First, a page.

According to some Jews during the Hellenistic period, such as the Sadducees, only a minimal oral tradition of interpreting the words of the Torah existed, which did not include extended biblical interpretation. According to the Pharisees, however, God revealed both a Written Torah and an Oral Torah to Moses, the Oral Torah consisting of both stories and legal traditions. In Rabbinic Judaism, the Oral Torah is essential for understanding the Written Torah literally (as it includes neither vowels nor punctuation) and exegetically. The Oral Torah has different facets, principally Halacha (laws), the Aggadah (stories), and the Kabbalah (esoteric knowledge). Major portions of the Oral Law have been committed to writing, notably the Mishnah; theTosefta; Midrash, such as Midrash Rabbah, the Sifre, the Sifra, and the Mechilta; and both the Babylonian and Jerusalem Talmuds as well. It may have even influenced early Christianity.

 

Orthodox Judaism continues to accept the Oral Torah in its totality. Masorti and Conservative Judaism state that the Oral Tradition is to some degree divinely inspired, and that rabbis today must adapt and apply its principles to changing conditions, even if this results in changes in Jewish practice. Reform Judaism also gives some credence to the Talmud containing the legal elements of the Oral Torah, but, as with the written Torah, asserts that both were inspired by, but not dictated by, God. Reconstructionist Judaism denies any connection of the Torah, Written or Oral, with God, viewing it instead as the nation's literary and moral genius. Karaite Judaism holds strictly to the Written Torah but not the Oral Torah, maintaining that all of the divine commandments handed down to Moses by God were recorded in the written Torah, without additional Oral Law or explanation.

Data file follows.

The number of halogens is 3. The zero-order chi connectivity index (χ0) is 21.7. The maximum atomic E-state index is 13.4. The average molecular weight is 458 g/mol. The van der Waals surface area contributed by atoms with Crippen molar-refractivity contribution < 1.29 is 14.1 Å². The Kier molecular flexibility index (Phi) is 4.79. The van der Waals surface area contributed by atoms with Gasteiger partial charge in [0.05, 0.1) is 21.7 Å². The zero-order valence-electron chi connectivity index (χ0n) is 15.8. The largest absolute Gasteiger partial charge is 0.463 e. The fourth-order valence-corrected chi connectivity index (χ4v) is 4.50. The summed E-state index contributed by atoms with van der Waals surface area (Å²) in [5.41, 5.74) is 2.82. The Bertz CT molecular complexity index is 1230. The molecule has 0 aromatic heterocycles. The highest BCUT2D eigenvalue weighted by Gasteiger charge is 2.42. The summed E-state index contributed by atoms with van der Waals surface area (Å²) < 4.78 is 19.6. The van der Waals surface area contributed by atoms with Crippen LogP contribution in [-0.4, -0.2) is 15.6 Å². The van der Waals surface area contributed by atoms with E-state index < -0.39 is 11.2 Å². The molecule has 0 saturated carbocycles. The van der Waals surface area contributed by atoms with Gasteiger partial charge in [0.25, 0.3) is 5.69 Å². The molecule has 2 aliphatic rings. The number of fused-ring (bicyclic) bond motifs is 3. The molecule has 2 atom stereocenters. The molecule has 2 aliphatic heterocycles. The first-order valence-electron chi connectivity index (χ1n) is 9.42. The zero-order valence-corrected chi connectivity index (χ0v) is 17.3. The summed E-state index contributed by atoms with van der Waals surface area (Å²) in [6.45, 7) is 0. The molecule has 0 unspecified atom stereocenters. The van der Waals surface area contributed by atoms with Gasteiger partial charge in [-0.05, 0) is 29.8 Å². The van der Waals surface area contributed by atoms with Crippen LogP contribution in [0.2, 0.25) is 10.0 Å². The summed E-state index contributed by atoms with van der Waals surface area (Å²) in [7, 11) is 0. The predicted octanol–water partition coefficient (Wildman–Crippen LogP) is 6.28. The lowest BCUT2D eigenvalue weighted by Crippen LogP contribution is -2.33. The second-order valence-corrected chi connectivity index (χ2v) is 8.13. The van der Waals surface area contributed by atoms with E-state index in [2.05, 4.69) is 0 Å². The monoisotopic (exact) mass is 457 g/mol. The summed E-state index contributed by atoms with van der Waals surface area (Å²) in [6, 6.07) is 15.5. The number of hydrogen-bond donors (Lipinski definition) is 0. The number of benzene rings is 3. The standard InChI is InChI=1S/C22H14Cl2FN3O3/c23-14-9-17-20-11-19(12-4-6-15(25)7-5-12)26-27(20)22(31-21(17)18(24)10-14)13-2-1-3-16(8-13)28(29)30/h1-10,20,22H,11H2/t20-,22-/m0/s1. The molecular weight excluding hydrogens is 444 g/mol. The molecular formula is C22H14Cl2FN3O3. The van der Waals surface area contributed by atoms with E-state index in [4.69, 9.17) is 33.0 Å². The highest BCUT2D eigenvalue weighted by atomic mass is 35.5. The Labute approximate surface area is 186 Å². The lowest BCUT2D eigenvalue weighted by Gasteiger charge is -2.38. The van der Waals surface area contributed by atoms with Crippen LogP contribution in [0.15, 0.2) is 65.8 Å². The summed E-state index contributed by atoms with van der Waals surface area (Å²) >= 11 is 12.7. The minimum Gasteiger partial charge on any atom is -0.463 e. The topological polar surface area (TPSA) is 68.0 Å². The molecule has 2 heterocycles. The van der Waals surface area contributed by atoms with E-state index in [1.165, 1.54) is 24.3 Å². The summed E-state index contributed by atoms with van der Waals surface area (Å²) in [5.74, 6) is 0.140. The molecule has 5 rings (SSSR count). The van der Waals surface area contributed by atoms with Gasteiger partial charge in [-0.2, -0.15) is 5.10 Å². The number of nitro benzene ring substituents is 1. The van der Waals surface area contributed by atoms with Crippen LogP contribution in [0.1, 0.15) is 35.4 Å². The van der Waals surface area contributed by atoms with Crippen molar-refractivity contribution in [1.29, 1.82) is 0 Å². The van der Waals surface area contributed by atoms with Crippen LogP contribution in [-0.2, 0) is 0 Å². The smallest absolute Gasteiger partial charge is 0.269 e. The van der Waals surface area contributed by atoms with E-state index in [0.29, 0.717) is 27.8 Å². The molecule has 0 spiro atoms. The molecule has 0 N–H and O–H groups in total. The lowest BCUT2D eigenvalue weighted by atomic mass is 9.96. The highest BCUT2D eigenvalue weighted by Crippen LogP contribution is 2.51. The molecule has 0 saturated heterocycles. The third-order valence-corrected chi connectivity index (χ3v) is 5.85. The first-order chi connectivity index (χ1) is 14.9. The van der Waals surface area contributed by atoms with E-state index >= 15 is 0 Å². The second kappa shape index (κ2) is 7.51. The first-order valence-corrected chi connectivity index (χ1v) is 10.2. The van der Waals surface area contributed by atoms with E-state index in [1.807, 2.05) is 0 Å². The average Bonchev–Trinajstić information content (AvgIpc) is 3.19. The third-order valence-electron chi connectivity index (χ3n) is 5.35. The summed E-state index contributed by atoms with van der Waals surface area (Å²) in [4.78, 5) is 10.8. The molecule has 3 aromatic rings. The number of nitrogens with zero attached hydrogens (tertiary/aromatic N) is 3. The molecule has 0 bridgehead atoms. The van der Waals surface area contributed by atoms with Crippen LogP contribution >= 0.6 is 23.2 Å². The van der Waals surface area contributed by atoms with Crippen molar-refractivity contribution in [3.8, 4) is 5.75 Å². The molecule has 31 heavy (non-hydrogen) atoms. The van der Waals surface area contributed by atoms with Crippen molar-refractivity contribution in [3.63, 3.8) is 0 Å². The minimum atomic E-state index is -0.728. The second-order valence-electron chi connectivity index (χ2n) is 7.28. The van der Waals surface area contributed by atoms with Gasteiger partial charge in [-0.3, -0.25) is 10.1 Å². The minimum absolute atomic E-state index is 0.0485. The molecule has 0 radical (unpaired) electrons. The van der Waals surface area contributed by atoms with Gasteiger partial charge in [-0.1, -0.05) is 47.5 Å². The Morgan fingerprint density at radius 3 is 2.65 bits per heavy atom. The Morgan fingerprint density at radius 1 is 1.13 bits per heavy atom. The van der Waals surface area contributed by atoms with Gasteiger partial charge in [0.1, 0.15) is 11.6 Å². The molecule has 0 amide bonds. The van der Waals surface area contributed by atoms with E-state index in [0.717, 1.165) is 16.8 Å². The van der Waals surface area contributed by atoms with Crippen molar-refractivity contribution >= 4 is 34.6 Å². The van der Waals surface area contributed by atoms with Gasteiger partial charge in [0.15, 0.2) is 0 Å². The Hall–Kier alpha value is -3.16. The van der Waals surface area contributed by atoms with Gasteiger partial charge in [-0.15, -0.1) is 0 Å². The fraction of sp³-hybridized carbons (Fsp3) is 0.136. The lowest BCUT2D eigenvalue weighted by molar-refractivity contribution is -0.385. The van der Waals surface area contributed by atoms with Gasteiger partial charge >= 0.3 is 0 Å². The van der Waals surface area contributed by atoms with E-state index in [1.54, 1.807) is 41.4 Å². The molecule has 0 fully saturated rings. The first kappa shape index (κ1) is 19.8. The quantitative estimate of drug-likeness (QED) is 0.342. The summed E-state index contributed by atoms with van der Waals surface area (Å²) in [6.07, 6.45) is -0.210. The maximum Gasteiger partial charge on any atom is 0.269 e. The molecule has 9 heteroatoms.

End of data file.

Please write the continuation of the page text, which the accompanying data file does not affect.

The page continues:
The article Jewish commentaries on the Bible discusses the Jewish understanding of the Bible, including Bible commentaries from the ancient Targums to classical Rabbinic literature, themidrash literature, the classical medieval commentators, and modern day Jewish Bible commentaries.